Justice Thomas' Long History of Criticizing Asset Forfeiture
|Topics:||Federalism & Separation of Powers|
Alongside Sen. Rand Paul, Supreme Court Justice Clarence Thomas has become one of the most high-profile critics of “civil forfeiture.” Under this appalling practice, police can confiscate property, even from those who haven’t been charged with a crime. In a concurrence released last month, Justice Thomas surprised many when he slammed the practice as “egregious” and questioned if it’s even constitutional. Although his concurrence was brief—just six pages—Justice Thomas identified many of the glaring defects in civil forfeiture.
Since it takes place in civil court, those proceedings “often lack certain procedural protections that accompany criminal proceedings, such as the right to a jury trial and a heightened standard of proof.” Fewer safeguards means it’s even easier for innocent owners to lose their cash, cars, or their own homes.
Perversely, “forfeiture operations frequently target the poor and other groups least able to defend their interests in forfeiture proceedings.” Justice Thomas cited how police in Tenaha, Texas seized cash from motorists and even threatened to hand their children over to Child Protective Services if they didn’t relinquish the money.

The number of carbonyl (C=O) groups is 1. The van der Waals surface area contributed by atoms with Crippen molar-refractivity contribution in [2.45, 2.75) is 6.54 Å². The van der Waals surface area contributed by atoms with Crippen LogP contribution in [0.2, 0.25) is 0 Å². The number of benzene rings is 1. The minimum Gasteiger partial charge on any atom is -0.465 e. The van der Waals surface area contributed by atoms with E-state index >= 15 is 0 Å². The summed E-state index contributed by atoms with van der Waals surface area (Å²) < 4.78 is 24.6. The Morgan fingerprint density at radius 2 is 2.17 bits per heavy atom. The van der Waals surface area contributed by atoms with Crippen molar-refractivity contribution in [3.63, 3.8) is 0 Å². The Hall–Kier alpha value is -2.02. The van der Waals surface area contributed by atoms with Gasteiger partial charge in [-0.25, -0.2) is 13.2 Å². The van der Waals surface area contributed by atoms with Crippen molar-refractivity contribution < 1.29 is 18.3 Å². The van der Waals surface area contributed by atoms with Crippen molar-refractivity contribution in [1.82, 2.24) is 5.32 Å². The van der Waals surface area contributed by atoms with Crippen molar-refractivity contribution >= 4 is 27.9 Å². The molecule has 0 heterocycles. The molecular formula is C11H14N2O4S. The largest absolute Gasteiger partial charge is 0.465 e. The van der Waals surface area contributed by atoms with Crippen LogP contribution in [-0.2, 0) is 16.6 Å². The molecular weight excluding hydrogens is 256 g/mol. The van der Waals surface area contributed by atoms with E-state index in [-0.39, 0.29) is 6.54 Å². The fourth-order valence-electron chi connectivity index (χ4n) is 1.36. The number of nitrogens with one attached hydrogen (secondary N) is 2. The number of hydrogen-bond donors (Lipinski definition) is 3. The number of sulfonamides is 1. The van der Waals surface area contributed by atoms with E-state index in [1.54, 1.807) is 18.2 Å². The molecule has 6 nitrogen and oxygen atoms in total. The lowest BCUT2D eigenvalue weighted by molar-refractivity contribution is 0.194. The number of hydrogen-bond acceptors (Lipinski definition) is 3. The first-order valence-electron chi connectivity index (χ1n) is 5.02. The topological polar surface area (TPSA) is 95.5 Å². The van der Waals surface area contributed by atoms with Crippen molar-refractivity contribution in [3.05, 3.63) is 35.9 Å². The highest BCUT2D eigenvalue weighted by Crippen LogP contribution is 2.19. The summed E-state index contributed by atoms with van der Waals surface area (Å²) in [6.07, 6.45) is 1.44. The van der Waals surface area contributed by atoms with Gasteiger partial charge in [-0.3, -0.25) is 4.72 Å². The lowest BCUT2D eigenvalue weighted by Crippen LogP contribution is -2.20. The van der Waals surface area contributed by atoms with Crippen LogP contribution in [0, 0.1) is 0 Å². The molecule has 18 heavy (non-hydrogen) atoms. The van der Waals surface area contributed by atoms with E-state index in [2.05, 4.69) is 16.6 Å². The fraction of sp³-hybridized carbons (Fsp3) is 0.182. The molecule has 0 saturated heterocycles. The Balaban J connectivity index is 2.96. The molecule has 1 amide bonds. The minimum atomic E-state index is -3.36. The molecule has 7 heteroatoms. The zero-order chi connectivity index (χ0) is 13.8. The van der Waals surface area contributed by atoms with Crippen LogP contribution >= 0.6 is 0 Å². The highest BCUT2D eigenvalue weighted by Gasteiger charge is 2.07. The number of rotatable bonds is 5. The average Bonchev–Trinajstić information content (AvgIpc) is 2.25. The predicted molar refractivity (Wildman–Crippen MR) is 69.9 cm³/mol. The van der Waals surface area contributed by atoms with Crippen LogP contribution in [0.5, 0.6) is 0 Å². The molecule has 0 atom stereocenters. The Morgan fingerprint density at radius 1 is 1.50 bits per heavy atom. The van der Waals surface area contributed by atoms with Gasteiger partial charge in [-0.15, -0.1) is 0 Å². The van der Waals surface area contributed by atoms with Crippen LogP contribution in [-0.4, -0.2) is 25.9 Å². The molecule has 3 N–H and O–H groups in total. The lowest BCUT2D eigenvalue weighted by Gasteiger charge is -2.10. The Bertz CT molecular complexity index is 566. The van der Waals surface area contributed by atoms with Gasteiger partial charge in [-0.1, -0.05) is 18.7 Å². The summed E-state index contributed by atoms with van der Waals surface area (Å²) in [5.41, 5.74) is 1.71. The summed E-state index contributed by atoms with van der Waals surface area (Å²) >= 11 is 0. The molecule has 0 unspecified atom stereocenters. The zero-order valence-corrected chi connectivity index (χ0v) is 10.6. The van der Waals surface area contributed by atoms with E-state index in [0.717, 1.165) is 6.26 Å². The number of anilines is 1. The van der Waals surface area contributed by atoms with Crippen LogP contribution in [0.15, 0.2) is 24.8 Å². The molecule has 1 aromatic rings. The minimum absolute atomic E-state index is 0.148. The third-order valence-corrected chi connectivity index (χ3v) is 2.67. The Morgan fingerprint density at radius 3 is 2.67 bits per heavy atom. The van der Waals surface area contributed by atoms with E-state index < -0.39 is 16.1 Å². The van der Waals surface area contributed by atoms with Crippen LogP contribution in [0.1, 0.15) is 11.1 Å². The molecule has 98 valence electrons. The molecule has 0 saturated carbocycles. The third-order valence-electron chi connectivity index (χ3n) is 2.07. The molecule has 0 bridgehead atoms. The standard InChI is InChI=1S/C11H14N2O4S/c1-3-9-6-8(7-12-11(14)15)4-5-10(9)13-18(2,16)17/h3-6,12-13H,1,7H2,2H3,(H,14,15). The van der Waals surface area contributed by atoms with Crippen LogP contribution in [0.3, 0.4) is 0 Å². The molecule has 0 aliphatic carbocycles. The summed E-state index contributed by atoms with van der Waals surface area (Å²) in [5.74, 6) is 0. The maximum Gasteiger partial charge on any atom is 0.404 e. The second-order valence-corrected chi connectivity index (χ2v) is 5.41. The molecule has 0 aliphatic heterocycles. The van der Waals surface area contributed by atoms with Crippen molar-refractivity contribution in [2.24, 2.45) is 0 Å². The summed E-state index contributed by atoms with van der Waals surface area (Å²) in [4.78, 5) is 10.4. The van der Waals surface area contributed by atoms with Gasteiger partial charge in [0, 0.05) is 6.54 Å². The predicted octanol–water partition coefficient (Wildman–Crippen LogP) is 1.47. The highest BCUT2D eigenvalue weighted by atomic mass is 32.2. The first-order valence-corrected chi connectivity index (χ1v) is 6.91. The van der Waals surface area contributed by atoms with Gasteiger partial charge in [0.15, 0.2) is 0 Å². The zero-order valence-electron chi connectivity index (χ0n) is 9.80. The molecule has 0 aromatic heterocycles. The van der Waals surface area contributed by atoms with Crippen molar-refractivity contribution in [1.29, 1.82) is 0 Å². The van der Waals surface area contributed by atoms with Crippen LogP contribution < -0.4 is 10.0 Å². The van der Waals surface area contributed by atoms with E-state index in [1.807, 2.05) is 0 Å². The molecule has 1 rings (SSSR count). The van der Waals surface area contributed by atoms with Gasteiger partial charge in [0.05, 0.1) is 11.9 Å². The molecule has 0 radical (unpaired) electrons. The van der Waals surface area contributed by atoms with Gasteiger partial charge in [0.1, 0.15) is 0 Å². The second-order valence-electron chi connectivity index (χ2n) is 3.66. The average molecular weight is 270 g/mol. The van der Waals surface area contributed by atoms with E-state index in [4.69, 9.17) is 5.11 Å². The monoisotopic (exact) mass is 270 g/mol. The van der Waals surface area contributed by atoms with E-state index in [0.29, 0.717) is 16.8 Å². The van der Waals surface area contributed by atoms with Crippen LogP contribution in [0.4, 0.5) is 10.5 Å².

Spurring these abuses is the fact that under many civil forfeiture laws, “the law enforcement entity responsible for seizing the property often keeps it.” In turn, that creates “strong incentives to pursue forfeiture,” which has “become widespread and highly profitable.” Referencing a nationwide study on civil forfeiture by the Institute for Justice (where I work), Justice Thomas observed that “the Federal Government and many States permit 100 percent of forfeiture proceeds to flow directly to law enforcement.” And in 2014, the Justice Department’s Assets Forfeiture Fund collected $4.5 billion.
On the whole, “this system—where police can seize property with limited judicial oversight and retain it for their own use— has led to egregious and well-chronicled abuses,” he wrote.